This is a great March Article Taken from LI Pulse Magazine written by Tom Mirabella that all homeowners should read.
When it comes to any type of home renovation work whether it’s a do it yourself job or you are hiring professionals, navigating any home improvement process can be confusing. While you don’t need to know every construction detail, having the facts and a solid understanding will help you be aware of what to expect. This month, let’s focus on some terms and important pieces of information to know before doing home improvements.
Finding a contractor for your home improvement job can be overwhelming if you don’t know what type of contractor you should be looking for. General contractors, sub-contractors and specialty contractors often perform different home improvement functions. For larger sized projects, a general contractor (GC) is hired as the coordinator who oversees the entire job. The general contractor will often hire sub-contractors if the scope of the job calls for work in a certain trade such as a roofer, excavator or plumber. A specialty contractor also has a specialized trade, but is hired as an individual contractor, usually by the homeowner, for his area of work. To make sure you are protected and to avoid liability issues, always hire contractors who are both licensed and insured.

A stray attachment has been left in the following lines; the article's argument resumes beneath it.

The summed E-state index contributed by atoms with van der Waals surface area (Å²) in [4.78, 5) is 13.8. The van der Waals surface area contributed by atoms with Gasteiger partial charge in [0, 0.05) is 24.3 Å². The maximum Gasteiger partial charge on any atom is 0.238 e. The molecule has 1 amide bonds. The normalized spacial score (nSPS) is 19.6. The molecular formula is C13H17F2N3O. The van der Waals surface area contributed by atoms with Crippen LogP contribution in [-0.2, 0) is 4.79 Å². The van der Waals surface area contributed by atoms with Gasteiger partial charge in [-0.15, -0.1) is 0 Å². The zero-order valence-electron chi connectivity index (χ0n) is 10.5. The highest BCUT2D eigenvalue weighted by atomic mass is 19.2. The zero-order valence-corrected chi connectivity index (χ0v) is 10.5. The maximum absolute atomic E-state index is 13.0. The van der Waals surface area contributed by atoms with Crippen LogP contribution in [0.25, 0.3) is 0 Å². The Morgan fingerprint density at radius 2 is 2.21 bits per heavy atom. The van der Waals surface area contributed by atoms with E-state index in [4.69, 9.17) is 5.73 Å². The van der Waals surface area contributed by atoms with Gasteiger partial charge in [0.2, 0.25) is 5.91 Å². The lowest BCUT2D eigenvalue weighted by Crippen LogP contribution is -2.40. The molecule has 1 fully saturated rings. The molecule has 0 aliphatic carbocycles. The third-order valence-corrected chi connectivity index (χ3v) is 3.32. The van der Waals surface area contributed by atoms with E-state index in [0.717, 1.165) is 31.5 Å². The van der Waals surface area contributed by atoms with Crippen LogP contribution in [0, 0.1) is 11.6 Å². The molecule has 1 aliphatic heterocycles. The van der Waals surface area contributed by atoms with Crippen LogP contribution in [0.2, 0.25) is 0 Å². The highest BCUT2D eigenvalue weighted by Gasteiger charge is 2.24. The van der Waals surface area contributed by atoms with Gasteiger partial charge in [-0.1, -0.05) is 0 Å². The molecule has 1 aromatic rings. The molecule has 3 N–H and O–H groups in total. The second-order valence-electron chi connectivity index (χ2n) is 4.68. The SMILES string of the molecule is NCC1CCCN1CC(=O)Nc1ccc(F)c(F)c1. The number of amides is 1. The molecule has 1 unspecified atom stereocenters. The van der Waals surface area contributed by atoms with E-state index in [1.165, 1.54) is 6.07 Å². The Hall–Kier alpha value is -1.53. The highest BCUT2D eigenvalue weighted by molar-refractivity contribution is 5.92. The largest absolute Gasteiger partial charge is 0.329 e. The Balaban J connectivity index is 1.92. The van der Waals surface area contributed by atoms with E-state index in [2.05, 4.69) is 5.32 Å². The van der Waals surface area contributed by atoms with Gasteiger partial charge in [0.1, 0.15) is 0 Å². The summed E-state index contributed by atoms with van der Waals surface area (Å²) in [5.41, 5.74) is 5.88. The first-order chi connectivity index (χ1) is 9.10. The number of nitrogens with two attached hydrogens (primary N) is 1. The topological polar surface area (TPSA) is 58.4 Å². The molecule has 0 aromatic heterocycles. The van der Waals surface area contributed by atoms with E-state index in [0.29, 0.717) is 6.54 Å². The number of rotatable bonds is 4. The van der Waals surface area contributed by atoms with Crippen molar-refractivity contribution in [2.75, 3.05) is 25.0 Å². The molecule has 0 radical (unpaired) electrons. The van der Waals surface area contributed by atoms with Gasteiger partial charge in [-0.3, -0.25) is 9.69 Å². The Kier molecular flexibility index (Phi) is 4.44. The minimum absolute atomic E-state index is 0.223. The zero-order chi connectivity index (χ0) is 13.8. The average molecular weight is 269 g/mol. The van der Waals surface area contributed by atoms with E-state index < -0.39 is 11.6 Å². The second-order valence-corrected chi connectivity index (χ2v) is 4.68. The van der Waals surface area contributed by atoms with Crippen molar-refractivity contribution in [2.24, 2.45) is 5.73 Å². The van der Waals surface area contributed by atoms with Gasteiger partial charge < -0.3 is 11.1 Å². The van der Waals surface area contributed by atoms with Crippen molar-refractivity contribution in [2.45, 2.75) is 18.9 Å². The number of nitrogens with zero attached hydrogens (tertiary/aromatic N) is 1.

When you decide to begin a home renovation project, expect to spend time with measurements and math. A square foot is the key unit of measurement when it comes to home size. Square feet, or height times length or width, applies to most areas of construction, from measuring a wall that is being painted, to measuring a roof, or the outside of a home to replace siding. The square footage of a home or addition is calculated by measuring the square footage of floor space. It is also important to note that garages and unfinished areas of a home such as an attic or basement are not calculated into a home’s square footage. Some home improvement products, such as gutters, moldings and countertops are measured in linear feet.
The Internet is a great resource for home improvement and most unfamiliar terms are explained in multiple places. Ask your contactor to explain unfamiliar terms and research anything that you do not completely understand before committing to it. Use legitimate websites and check two or more to make sure that all nuances of your question are covered and to avoid surprises.